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Motor Insurance
Tuesday, May 1, 2007
Avoid a backfire

According to the latest statistics no less than 17 014 motor vehicles were stolen last year. And while this emphasises the importance of adequate insurance, it also begs the question as to where these cars end up, and who buys them?

Caroline da Silva, Head of Portfolio Management at Santam, points out that even if you are ‘adequately insured’ this would count for nothing if your stolen, or written off vehicle had in fact been stolen before, and you had bought it on the second-hand car market without properly checking the documentation.
“By conducting some simple background checks prior to purchase you can ensure that you aren’t left out-of-pocket,” she says. The high numbers of stolen vehicles obviously increases the chance of you buying one, whether through a dealer or not.
“A reputable car dealer will of course go to great lengths to ensure the cars they sell are fit for purchase in every respect. However not all car dealers are reputable, and the private sale of vehicles leaves a wide gap for criminals to get in on the act.
Da Silva offers some simple background checks that can put your mind at ease. “By calling your local police station with the registration number, engine and chassis number – which all appear on the car’s licence disk – you will quickly and easily be able to establish if the car you are planning to buy is stolen.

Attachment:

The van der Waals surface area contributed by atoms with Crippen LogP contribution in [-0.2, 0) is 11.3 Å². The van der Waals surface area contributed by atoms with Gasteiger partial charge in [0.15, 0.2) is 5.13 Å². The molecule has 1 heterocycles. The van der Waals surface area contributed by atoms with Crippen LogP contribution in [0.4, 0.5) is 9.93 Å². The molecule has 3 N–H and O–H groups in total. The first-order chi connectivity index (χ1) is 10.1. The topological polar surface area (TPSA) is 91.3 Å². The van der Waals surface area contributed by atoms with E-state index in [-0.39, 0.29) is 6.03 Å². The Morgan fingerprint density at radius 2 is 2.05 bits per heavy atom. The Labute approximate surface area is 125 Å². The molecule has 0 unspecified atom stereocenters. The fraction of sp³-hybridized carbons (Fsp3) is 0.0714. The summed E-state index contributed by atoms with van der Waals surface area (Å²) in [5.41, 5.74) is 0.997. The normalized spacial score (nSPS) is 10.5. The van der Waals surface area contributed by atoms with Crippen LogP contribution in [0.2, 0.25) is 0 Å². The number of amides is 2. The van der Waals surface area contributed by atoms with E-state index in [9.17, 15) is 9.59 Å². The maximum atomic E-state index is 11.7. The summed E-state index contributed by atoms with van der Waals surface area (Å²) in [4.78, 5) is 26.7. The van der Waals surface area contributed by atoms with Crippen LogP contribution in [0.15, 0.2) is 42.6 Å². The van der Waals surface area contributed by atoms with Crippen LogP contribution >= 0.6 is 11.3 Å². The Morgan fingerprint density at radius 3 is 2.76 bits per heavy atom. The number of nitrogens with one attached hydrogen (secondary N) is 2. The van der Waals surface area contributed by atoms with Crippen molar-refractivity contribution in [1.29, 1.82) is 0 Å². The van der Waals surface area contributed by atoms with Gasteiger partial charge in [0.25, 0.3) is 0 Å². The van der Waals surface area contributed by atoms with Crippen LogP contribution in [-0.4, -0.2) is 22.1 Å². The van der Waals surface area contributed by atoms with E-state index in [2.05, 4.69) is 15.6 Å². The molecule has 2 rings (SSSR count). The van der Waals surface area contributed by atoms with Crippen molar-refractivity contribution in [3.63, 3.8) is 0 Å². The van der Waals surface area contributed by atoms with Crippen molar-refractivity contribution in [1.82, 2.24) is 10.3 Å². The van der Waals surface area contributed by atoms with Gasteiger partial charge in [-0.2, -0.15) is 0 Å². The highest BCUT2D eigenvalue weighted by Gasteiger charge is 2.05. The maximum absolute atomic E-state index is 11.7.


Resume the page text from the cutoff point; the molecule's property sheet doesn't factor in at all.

“Should the chassis and engine number not correspond, for example, it may indicate the car was involved in a major accident, or again, that it had been tampered with and contains stolen parts – in which case, following investigation, the car would be seized by the police.
“Another peril to be aware of is that many second hand cars have outstanding finance which, if you purchase one, you may be liable to pay for. So it is crucial to ensure you have proof from the seller that all amounts owing have been settled before purchase.”
One can always call the car owner’s finance company directly if the proof provided looks suspect, she adds.
“Ultimately, there is a strong case for legislation to make every seller prove the car they are selling is fit for sale but, until such time, these simple checks will help ensure your second hand car purchase doesn’t backfire.”
 

Copyright © Insurance Times and Investments® Vol:20.4 1st May, 2007
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